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2022 English Langauage Lesson Note for First Term JSS3

2022 English Langauage Lesson Note for First Term JSS3

By |2022-08-05T13:18:14+01:00August 5th, 2022|Categories: Blog, JSS3, JSS3 1st Term|Tags: , , , |0 Comments

 

Lesson Note on English Language Jss3 First Term

SCHEME OF WORK

 WEEK ONE:- {GRAMMAR: REVISION OF PARTS OF SPEECH, COMPOSITION: LETTER TO MY BEST FRIEND ON MY PLANS FOR THIS ACADEMIC SESSION AND LITERATURE: INTRODUCTION TO FICTION AND NON-FICTION}

WEEK TWO:- {SPEECH WORK: THE SCHWA SOUND /Ә/, GRAMMAR: EXPRESSING AND DESCRIBING EMOTIONS WITH PREPOSITION+ VERB AND COMPOSITION: WRITING TO A PEN PAL}

WEEK THREE:- {SPEECH WORK: STRESS AND INTONATION CONTINUED, GRAMMAR: ADVERB OF FREQUENCY AND COMPOSITION: ALL THAT GLITTERS IS NOT GOLD}

WEEK FOUR:- {SPEECH WORK: CONSONANT SOUNDS /Ʒ/ AND /ʤ/, GRAMMAR: CHANGING POSITIVE STATEMENTS TO NEGATIVE STATEMENTS USING “NOT” COMPOSITION: HOW TO CARE FOR A MOTOR VEHICLE AND LITERATURE: THE RHYME SCHEME}

WEEK FIVE:- {SPEECH WORK: CONTRAST CONSONANT SOUNDS /D/, /Ժ/, /Ө/ AND /Z/ GRAMMAR: DIRECT AND INDIRECT FORMS OF MODAL VERBS VOCABULARY DEVELOPMENT: WORDS ASSOCIATED WITH TOURISM COMPOSITION: DISTINGUISH BETWEEN FEATURES OF FORMAL AND INFORMAL LETTER LITERATURE: TYPES OF RHYME SCHEME}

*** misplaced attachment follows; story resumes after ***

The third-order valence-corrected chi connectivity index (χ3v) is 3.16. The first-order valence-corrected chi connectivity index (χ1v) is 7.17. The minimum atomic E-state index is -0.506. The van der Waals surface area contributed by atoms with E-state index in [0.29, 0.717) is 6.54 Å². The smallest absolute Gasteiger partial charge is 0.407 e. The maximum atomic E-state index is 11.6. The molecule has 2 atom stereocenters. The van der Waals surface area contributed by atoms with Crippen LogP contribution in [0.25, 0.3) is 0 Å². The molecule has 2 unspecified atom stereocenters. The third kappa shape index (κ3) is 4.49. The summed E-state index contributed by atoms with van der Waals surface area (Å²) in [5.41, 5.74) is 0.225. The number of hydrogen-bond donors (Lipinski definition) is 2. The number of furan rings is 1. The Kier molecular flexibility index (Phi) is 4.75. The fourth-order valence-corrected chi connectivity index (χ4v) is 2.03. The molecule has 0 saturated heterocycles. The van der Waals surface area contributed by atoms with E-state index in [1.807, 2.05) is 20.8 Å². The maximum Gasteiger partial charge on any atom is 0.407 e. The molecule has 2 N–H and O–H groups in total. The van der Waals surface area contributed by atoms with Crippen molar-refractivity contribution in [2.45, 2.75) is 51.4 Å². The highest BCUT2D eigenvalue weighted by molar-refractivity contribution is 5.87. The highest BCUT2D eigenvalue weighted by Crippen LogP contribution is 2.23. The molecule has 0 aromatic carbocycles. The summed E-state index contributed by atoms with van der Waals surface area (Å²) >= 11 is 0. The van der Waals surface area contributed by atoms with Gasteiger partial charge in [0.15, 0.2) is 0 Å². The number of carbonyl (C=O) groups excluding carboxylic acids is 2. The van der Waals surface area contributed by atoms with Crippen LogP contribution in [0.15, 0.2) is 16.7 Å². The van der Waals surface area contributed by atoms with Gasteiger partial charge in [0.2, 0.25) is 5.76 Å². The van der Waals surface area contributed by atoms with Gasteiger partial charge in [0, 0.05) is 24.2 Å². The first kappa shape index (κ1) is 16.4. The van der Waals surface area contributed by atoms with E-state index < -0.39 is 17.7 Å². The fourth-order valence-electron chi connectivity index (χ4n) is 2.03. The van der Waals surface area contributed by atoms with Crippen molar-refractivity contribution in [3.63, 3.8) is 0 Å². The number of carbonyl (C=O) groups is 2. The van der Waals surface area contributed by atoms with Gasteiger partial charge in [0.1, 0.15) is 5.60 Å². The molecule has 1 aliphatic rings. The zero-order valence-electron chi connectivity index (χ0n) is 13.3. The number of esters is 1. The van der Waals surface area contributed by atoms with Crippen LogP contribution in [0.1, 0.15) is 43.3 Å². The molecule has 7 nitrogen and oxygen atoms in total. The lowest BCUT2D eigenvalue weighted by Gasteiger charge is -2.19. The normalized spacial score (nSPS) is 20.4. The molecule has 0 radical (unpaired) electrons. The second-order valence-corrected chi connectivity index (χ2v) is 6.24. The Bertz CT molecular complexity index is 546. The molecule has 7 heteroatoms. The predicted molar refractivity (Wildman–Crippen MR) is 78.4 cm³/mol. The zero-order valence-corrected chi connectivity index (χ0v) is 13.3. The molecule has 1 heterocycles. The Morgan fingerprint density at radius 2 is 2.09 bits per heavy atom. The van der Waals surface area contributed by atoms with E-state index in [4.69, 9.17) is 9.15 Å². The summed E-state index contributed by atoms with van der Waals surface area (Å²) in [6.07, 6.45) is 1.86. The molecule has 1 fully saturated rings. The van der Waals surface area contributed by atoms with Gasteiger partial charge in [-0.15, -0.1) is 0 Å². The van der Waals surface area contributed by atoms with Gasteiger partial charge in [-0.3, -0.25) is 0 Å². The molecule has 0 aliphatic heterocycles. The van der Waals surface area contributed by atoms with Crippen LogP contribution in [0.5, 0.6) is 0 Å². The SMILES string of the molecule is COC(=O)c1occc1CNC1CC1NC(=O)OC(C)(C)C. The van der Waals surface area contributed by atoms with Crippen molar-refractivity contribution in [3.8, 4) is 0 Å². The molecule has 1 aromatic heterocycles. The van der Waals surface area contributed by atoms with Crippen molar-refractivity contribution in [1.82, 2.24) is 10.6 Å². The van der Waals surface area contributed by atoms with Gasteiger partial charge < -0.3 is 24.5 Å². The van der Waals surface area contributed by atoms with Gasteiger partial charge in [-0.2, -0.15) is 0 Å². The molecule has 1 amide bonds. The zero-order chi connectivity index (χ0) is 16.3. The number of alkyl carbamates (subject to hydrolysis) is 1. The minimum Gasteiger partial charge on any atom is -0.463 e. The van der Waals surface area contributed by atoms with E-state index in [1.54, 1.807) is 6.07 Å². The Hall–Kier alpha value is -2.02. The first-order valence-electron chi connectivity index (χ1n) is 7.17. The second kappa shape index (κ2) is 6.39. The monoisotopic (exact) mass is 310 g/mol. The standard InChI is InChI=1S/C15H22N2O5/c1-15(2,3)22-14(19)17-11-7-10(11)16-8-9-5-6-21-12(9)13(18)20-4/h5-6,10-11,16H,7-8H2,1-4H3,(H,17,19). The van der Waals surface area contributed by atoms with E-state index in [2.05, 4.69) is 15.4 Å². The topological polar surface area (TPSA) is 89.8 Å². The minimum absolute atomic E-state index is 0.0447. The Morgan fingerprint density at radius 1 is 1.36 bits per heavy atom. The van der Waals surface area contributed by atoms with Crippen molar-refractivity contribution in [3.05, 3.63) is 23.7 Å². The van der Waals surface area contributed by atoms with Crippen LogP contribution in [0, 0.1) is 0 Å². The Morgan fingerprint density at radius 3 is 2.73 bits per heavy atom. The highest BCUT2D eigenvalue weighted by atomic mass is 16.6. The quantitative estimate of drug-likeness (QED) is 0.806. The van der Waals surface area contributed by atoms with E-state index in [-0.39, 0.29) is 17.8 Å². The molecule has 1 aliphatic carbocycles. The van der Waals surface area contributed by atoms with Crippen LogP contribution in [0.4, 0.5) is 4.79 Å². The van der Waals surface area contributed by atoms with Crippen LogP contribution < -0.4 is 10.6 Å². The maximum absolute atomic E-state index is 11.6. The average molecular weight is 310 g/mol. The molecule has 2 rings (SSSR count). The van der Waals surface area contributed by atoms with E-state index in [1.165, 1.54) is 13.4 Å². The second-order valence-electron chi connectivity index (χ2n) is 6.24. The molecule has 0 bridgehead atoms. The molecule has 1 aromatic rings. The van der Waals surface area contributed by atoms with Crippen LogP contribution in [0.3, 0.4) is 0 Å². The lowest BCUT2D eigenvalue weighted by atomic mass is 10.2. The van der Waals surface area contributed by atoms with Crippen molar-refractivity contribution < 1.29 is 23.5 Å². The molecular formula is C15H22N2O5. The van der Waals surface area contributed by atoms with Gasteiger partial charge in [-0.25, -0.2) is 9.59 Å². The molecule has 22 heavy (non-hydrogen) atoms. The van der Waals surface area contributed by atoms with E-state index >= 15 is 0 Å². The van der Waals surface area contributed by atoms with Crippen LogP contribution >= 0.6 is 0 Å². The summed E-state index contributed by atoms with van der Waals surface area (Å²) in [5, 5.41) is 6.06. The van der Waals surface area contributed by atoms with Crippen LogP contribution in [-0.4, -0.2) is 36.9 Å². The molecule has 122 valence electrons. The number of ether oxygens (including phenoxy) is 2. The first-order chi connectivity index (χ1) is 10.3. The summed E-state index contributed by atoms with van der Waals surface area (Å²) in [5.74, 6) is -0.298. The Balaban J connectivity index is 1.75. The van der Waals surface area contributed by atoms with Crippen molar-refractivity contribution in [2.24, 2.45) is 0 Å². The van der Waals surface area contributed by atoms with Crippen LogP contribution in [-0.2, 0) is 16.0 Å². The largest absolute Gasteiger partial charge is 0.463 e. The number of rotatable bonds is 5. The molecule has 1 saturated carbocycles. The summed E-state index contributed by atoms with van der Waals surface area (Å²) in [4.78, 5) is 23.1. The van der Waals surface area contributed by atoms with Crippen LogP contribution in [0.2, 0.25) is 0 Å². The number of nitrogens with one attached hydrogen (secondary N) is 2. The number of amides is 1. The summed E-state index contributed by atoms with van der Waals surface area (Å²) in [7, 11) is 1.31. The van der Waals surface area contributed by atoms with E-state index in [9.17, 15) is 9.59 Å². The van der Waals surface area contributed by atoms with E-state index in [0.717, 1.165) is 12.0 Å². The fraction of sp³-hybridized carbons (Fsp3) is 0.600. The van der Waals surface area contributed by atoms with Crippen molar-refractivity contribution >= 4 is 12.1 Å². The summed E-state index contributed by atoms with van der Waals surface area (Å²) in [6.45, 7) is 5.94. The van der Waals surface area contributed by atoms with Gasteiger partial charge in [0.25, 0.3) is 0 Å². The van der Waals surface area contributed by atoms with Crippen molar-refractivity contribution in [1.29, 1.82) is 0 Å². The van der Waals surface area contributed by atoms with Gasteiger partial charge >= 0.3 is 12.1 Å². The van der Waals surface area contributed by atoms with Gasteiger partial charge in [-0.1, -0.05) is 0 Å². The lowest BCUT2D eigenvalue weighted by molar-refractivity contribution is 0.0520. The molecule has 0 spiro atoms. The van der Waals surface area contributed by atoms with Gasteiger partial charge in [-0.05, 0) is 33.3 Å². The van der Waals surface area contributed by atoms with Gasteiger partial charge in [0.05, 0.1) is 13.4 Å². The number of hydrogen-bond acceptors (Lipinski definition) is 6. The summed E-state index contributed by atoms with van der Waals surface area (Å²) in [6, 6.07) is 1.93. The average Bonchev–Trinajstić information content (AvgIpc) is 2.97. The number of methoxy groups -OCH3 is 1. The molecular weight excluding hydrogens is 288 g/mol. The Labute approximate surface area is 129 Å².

WEEK SIX:- {SPEECH WORK: CONSONANT CONTRAST /Ӡ:/ AND /Ͻ:/, GRAMMAR: EXPRESSING WILLINGNESS/UNWILLINGNESS USING MODAL VERBS AND COMPOSITION: A LETTER TO YOUR CLASS TEACHER STATING WHY YOU WERE ABSENT FROM SCHOOL}

WEEK SEVEN:- {SPEECH WORK: CONSONANTS /S/, /Ʃ/ AND /ʧ/, GRAMMAR: ADVERBS OF PLACE AND MANNER AND COMPOSITION: CORRUPTION IS WORSE THAN ARMED ROBBERY}

WEEK EIGHT:- {SPEECH WORK: CONTRASTING CONSONANTS /Ʃ/ AND /ʧ/, GRAMMAR: IDIOMATIC EXPRESSIONS AND COMPOSITION: MY FAVORITE SUBJECT}

WEEK NINE:- {SPEECH WORK: CONSONANTS /W/ AND /J/, GRAMMAR: ADVERBS OF CAUSE OR REASON AND COMPOSITION: CHILD TRAFFICKING IS WORSE THAN STEALING}

 

English Language Lesson Note For JSS3 (First Term)

Below are the 2022 complete JSS3 First Term English Language Lesson Note 

 

WEEK ONE:- {Grammar: Revision of parts of Speech, Composition: Letter to my best friend on my plans for this academic session And Literature: Introduction to Fiction and Non-fiction}